NWI Index shows local economy has been growing slowly

2013-09-07T00:00:00Z 2013-09-07T15:50:16Z NWI Index shows local economy has been growing slowlyJoseph S. Pete joseph.pete@nwi.com, (219) 933-3316 nwitimes.com
September 07, 2013 12:00 am  • 

Northwest Indiana's economy picked up for the ninth straight month, but posted only a slight gain in the July NWI Index.

The economic forecast for the next six months also is positive, but weak or moderate growth of no more than 2 percent is expected, according to the most recent reading from the index.

Indiana University Northwest professors developed the NWI Index in order to gauge the dynamics of the region's economy and fill a void in data about what is happening locally. The index tracks a mix of national and local variables, including the U.S. Leading Index, the interest rate spread and steel production.

Overall, the index rose slightly to 135.7 in July from 135.6 in June. Indiana University Northwest professors said not much happened in July as compared to June, and the slight increase could be attributed to momentum from improvements earlier in the year.

"It's more of of the same," said Micah Pollak, an assistant professor of economics at Indiana University Northwest.

Construction has been a bright spot in the local economy, largely because of the $3.8 billion Whiting Refinery modernization project that has employed up to 14,000 skilled tradesmen over the last five years, Pollak said.

Other big projects have recently cropped up, including the $104 million corporate headquarters Urschel Laboratories is building in Chesterton and the Shops on Main shopping center in Schererville, said William Hasse III, president of Hasse Construction in Calumet City.

Area construction firms were busy in the first quarter of the year, but it slowed down in April, May and June, Hasse said.

"As we start to get into the third quarter, we're seeing more activity," he said.

Commercial and industrial construction largely dried up during the downturn, but now stores, offices, medical facilities and nursing homes are starting to get built again. Hasse estimates the amount of work is about 75 percent of what it had been in 2006 and 2007.

Contractors are still making small profits because there's a lot of competition for the available jobs, Hasse said. But more development is taking place, and mothballed projects such as Shops on Main are getting revived.

"Businesses are starting to look to grow and reinvest," he said. "In the industrial setting, manufacturers are replacing obsolete equipment and structures. They're reinvesting after letting things decay while waiting out the long market recovery."

Ongoing improvements in the NWI Index suggest reason for optimism, but it should be tempered because there were no significant changes to any of the index components last month, Pollak said. Growth remains sluggish, and Northwest Indiana still has a long way to go before it gains back all the jobs lost in the recession.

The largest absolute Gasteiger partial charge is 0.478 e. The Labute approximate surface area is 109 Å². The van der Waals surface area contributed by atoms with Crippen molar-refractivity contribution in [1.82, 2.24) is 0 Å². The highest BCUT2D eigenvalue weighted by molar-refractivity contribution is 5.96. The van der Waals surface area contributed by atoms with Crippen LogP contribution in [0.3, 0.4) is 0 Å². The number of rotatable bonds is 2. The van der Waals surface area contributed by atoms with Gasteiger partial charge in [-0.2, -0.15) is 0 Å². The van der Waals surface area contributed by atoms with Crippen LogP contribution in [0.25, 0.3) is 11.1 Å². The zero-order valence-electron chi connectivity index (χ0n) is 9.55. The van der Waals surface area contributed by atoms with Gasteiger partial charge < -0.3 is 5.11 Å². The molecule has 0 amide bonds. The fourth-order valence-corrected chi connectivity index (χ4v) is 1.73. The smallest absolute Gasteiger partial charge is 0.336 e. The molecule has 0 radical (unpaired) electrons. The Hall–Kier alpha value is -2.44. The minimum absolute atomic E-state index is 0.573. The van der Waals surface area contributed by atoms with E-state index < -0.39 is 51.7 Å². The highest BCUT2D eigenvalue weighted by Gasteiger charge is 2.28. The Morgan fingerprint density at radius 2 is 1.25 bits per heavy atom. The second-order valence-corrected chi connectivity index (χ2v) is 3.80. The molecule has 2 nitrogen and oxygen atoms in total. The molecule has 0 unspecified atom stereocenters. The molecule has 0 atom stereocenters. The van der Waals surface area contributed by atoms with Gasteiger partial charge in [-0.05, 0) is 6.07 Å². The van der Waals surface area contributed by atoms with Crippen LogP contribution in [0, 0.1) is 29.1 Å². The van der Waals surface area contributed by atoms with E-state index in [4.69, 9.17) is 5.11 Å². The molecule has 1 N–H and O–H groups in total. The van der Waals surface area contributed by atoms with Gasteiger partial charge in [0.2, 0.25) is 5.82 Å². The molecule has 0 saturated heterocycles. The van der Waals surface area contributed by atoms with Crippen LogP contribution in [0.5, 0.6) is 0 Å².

The Calumet Region lost 30,000 jobs, or about 10 percent of the total, during the Great Recession. About half of those jobs have returned since 2010, and faster growth is needed for the region get back to its pre-recession employment level, Pollak said.

Statewide, Indiana has already recovered about 94 percent of the jobs lost during the downturn. The region trails the state and the nation in jobs recovery, largely because of the concentration of heavy industry in the area, Pollak said.

Manufacturers are more reluctant to add new employees because hiring is more of an investment than it is for other industries, Pollak said. The jobs pay better and turnover is lower, so they prefer to hire when they know they will need the employee for the foreseeable future.

"If you have a high-tech internet-based company, all you need is to add some desks and computers," he said. "You can't just build a whole bunch of new factories. Manufacturing is big and slow-moving."

Overall employment in the Gary metropolitan area dipped by 2,600 in July, which the study's authors deemed negligible.

Most of the major components of the index only had negligible changes since June, Pollak said. Steel production went up by 11,000 tons, average manufacturing work hours ticked down down slightly and U.S. retail sales rose by $832 million.

National indicators showed more momentum. The U.S. Manufacturing Index increased by 8.8 percent, while the housing market index shot up by almost 10 percent. The Dow Jones Transportation Index increased by 2.53 percent in June, which is significant for the region because it is a major transportation hub.

Locally, steel production has risen by 62,000 net tons, compared to six months ago. Area employment has grown by about 1,200 jobs over the same period.

The NWI Index has risen from 134.4 since the beginning of the year, marking a gain of just under 1 percent. The index has risen by nearly 14 percent since its recent low of 119.2 in April 2009.

Growth in the next six months is projected to be about 1.7 percent.

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